Chemical evolution: scientists have proposed a new version of the emergence of life on Earth
Indian researchers have conducted a successful experiment to create organic compounds from hydrocyanic acid and water. They placed the molecules in the nanoreactor, where the colliding particles formed new molecules - the main building blocks of proteins and ribonucleic acids. Earlier in such experiments, discharges of electricity simulating lightning were used, but the researchers refused them. Scientists are confident that their discovery will give a new impetus to the development of the theory of chemical evolution, which explains the appearance of life on Earth.
A team of Indian scientists from the National Chemical Laboratory of the Council of Scientific and Industrial Research (CSIR-NCL) placed water and hydrocyanic acid molecules in the nanoreactor and obtained the organic substances necessary for life to arise. This was reported in the journal ACS Central Science of the American Chemical Society.
Back in 1924, the domestic biologist Alexander Oparin published an article “The Origin of Life”, in which he advanced the theory of the chemical origin of life on Earth from the “primary broth” containing the necessary organic compounds. Since the middle of the last century, scientists have repeatedly turned to the theory of chemical evolution and conduct various experiments. In the laboratory, they are trying to repeat the conditions that existed on the lifeless ancient Earth, and get in vitro the compounds necessary for the origin of life.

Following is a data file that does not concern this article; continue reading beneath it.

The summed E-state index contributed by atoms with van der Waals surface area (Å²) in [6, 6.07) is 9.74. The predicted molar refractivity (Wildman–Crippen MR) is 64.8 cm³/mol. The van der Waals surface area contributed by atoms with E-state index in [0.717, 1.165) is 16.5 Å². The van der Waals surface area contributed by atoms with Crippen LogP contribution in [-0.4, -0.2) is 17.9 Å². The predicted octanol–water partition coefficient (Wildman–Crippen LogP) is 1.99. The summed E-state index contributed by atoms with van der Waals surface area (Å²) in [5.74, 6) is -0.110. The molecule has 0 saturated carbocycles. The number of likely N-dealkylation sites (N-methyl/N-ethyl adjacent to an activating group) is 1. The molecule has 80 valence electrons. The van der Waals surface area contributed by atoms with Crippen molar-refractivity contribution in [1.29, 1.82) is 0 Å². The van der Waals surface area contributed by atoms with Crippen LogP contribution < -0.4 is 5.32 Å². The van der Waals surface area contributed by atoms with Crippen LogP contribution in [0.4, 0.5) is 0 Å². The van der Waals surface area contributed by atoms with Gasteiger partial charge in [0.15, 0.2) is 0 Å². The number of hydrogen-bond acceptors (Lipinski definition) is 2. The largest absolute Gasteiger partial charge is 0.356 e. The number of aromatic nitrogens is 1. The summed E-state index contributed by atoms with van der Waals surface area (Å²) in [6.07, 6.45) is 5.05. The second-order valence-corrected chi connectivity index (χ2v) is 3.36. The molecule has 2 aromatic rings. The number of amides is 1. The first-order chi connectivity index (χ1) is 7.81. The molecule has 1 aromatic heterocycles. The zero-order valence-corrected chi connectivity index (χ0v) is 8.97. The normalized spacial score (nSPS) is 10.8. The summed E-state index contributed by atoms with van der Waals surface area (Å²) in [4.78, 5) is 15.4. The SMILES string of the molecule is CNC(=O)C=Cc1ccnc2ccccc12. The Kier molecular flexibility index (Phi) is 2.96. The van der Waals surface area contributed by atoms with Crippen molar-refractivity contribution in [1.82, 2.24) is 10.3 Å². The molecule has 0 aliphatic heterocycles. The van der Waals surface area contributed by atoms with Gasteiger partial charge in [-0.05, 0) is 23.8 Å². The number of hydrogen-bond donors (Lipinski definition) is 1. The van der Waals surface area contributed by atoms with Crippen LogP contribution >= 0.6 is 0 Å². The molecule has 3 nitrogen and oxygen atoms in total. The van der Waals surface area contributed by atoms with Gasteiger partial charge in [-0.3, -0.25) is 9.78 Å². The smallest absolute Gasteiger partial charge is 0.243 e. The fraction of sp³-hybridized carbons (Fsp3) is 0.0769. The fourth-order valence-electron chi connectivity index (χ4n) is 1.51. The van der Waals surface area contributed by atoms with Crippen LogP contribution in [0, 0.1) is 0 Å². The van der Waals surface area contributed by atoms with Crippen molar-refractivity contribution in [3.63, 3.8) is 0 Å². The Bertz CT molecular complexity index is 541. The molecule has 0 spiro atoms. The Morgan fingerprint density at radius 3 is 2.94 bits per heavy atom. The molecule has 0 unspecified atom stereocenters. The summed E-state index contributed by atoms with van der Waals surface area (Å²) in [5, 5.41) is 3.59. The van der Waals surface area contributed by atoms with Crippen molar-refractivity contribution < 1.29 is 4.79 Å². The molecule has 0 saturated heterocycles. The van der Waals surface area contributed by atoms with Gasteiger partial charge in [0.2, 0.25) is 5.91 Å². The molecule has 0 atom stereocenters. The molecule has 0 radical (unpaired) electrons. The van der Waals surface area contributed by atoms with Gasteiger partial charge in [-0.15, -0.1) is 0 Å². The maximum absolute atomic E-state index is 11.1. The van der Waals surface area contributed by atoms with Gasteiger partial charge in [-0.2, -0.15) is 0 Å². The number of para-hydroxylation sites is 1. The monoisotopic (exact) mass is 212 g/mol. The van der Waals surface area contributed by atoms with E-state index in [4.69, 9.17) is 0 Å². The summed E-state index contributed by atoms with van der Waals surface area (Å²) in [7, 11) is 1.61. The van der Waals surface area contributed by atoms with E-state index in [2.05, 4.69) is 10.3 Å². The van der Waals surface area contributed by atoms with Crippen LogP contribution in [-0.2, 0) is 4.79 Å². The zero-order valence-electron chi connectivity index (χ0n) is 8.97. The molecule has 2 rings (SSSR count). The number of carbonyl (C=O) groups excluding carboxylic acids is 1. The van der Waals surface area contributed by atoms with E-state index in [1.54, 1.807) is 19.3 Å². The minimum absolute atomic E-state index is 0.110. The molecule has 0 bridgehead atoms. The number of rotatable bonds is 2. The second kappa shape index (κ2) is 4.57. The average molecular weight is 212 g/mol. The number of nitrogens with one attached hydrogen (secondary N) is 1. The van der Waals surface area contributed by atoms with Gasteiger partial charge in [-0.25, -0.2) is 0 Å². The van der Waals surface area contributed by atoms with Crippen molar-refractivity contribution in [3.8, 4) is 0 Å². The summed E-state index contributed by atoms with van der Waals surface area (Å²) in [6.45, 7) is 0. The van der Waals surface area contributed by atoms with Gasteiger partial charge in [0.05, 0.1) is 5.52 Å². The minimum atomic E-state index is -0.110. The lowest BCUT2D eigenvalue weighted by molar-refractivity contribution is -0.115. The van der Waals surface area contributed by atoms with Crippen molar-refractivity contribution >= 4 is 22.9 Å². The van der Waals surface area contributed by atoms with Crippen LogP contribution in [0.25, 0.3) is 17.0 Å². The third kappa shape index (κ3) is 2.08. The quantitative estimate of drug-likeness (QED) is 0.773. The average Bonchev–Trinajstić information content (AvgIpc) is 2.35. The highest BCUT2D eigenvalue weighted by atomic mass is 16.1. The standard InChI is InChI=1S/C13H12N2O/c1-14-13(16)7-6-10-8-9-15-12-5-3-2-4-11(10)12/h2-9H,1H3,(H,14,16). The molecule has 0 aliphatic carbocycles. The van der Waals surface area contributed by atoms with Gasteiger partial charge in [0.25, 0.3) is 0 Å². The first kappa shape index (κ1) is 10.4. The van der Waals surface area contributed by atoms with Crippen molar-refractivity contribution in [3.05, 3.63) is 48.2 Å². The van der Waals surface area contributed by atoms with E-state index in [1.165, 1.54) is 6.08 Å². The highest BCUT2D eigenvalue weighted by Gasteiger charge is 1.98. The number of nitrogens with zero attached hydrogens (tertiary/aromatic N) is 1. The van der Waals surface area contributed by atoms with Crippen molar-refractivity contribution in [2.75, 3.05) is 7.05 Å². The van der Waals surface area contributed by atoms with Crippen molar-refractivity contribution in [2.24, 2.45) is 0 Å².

- Domestic biologist Alexander Oparin put forward the theory of the chemical origin of life on Earth from the "primary broth"
- © pratan ounpitipong
The very first and most famous in this area is the 1953 Miller – Yuri experiment. Young scientist Stanley Miller, with the support of Nobel laureate Harold Urey, assembled an apparatus simulating an ancient volcano, in which he placed boiling water and a mixture of gases: methane, ammonia and hydrogen. By passing electric discharges through the apparatus, scientists imitated lightning strikes. In the resulting final mixture, they found the essential organic compounds - amino acids. A successful experiment prompted scientists to search for various ways to develop life from inorganic materials.
- Professor Stanley Miller demonstrates the instrument on which the Miller-Yuri experiment was conducted, 1998
- © David McNew
Modern Indian scientists, led by Dr. Kumar Vanki, have set themselves the goal of finding new ways to produce the “primary broth”. Critics of the Miller-Yuri experiment claim that the Earth’s foggy atmosphere 4 billion years ago could not let lightning travel to its surface, and the Indians decided to do without electric discharges. They suggested that the almost boiling ancient ocean and hydrocyanic acid (hydrogen cyanide) that got into it from the atmosphere of that time could provide the reaction necessary for the production of organics.
To test the new version, they constructed the AINR device (ab initio nanoreactor, or “initial” nanoreactor). As a result of the collision in the nanoreactor, particles of water and hydrocyanic acid actually formed organic substances - new molecules necessary for the production of aminoacetic acid (glycine) and ribonucleic acids (RNA).
Scientists were able to demonstrate that without the application of a large amount of energy, the use of metal catalysts and with the participation of only two molecules, it is possible to create precursors (precursors) of the most important building materials necessary for the origin of life. Indian researchers admit that life is still a long way off, but their modeling shows interesting new potential paths for further experiments.